Professional Education

  • Doctor of Philosophy, Stanford University, BIOE-PHD (2022)
  • Master of Science, Stanford University, BIOE-MS (2017)

Stanford Advisors

Current Research and Scholarly Interests

My ongoing dissertation work is focused on the integration of multimodal, multiscale imaging modalities to further characterize the mechanisms underlying neurodegeneration in Alzheimer’s disease. My work is specifically aiming to use a range of imaging tools both in vivo and ex vivo, including high field MRI, PET-MRI, X-ray microscopy, electron microscopy, and histology, to better understand the roles of iron and inflammation in Alzheimer’s disease and how these factors interact with the hallmark pathologies (amyloid plaques and neurofibrillary tangles). Currently, I am working on developing a novel pipeline to coregister histology, specimen MRI, and microscopy to enable spatiotemporal analysis of these various pathological features across the time course of disease. A manuscript detailing early results of using advanced electron microscopy techniques to confirm the presence and inflammatory oxidative state of iron in human Alzheimer’s disease brain specimens is currently in preparation. Additionally, I am working on improved hardware for motion correction on high-field MRI and MR-PET data to translate early ex vivo findings into robust neuroimaging biomarkers. Successful completion of this work will facilitate the development of novel neuroimaging biomarkers that can improve diagnosis and assess treatment response in patients and also the identification of novel molecular targets for disease-modifying therapies.

Concurrently, I am PI on a project funded by the Stanford SPARK Translational Research Program aimed at discovering and developing small molecules to a novel molecular target to treat neuropsychiatric and neurodegenerative conditions. This work stems from the observations of myself and my colleagues and involves the development of novel molecule screening assays and concurrent in vivo validation of our target using a novel PET tracer. As the target is relevant in Alzheimer’s disease, this work has the potential to serve as a possible strategy for modulating the pathology and biomarkers that we discover with my imaging studies, directly tying into my thesis work,.

All Publications

  • Rigid Motion Correction for Brain PET/MR Imaging Using Optical Tracking IEEE TRANSACTIONS ON RADIATION AND PLASMA MEDICAL SCIENCES Spangler-Bickell, M. G., Khalighi, M., Hoo, C., DiGiacomo, P., Maclaren, J., Aksoy, M., Rettmann, D., Bammer, R., Zaharchuk, G., Zeineh, M., Jansen, F. 2019; 3 (4): 498–503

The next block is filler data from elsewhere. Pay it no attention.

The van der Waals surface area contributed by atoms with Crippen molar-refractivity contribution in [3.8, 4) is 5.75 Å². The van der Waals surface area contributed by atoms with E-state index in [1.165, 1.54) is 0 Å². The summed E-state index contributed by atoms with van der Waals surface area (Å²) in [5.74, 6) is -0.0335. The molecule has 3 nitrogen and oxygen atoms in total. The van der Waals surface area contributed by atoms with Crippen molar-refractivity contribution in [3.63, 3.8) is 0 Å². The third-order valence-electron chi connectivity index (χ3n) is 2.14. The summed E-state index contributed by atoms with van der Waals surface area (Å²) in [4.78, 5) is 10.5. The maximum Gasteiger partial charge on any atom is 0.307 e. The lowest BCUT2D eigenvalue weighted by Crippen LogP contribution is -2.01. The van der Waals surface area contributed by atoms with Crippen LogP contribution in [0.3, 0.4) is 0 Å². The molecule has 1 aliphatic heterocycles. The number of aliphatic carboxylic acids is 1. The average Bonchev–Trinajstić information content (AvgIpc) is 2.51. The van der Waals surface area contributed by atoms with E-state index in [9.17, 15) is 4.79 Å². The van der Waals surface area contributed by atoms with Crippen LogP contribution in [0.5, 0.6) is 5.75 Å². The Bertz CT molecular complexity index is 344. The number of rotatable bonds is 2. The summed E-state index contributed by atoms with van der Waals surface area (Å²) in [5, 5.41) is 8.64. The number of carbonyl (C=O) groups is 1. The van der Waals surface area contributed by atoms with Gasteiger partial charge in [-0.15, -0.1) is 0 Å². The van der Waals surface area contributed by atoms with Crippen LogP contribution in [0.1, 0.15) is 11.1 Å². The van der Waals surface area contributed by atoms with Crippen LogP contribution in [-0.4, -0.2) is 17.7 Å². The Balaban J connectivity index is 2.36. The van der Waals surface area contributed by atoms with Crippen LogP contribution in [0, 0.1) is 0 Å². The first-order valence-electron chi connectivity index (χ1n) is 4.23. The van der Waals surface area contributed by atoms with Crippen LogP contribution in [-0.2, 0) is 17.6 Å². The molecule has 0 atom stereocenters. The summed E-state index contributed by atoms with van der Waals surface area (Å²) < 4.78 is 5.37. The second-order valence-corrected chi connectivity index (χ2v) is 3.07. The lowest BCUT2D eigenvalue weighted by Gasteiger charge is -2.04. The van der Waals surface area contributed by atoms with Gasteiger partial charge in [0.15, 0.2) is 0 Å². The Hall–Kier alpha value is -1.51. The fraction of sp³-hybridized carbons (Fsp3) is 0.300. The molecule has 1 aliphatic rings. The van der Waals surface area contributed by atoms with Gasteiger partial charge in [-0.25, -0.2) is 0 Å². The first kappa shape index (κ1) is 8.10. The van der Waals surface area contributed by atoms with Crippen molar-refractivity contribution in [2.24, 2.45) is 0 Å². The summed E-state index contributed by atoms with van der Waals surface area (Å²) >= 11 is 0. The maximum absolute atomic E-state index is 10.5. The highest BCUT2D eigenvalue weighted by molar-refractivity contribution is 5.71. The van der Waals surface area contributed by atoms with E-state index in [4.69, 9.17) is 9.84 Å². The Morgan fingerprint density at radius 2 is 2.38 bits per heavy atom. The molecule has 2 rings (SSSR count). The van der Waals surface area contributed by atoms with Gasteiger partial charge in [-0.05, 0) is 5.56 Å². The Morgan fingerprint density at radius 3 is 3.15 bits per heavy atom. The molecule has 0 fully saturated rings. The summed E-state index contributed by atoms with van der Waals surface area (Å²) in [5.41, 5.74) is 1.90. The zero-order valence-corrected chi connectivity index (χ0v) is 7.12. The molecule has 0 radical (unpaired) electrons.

• Rigid Motion Correction for Brain PET/MR Imaging using Optical Tracking. IEEE transactions on radiation and plasma medical sciences Spangler-Bickell, M. G., Khalighi, M. M., Hoo, C., DiGiacomo, P. S., Maclaren, J., Aksoy, M., Rettmann, D., Bammer, R., Zaharchuk, G., Zeineh, M., Jansen, F. 2019; 3 (4): 498-503


    A significant challenge during high-resolution PET brain imaging on PET/MR scanners is patient head motion. This challenge is particularly significant for clinical patient populations who struggle to remain motionless in the scanner for long periods of time. Head motion also affects the MR scan data. An optical motion tracking technique, which has already been demonstrated to perform MR motion correction during acquisition, is used with a list-mode PET reconstruction algorithm to correct the motion for each recorded event and produce a corrected reconstruction. The technique is demonstrated on real Alzheimer's disease patient data for the GE SIGNA PET/MR scanner.

    View details for DOI 10.1109/TRPMS.2018.2878978

    View details for PubMedID 31396580

    View details for PubMedCentralID PMC6686883

  • A Lagrangian cylindrical coordinate system for characterizing dynamic surface geometry of tubular anatomic structures. Medical & biological engineering & computing Lundh, T., Suh, G., DiGiacomo, P., Cheng, C. 2018


    Vascular morphology characterization is useful for disease diagnosis, risk stratification, treatment planning, and prediction of treatment durability. To quantify the dynamic surface geometry of tubular-shaped anatomic structures, we propose a simple, rigorous Lagrangian cylindrical coordinate system to monitor well-defined surface points. Specifically, the proposed system enables quantification of surface curvature and cross-sectional eccentricity. Using idealized software phantom examples, we validate the method's ability to accurately quantify longitudinal and circumferential surface curvature, as well as eccentricity and orientation of eccentricity. We then apply the method to several medical imaging data sets of human vascular structures to exemplify the utility of this coordinate system for analyzing morphology and dynamic geometric changes in blood vessels throughout the body. Graphical abstract Pointwise longitudinal curvature of a thoracic aortic endograft surface for systole and diastole, with their absolute difference.

    View details for PubMedID 29500737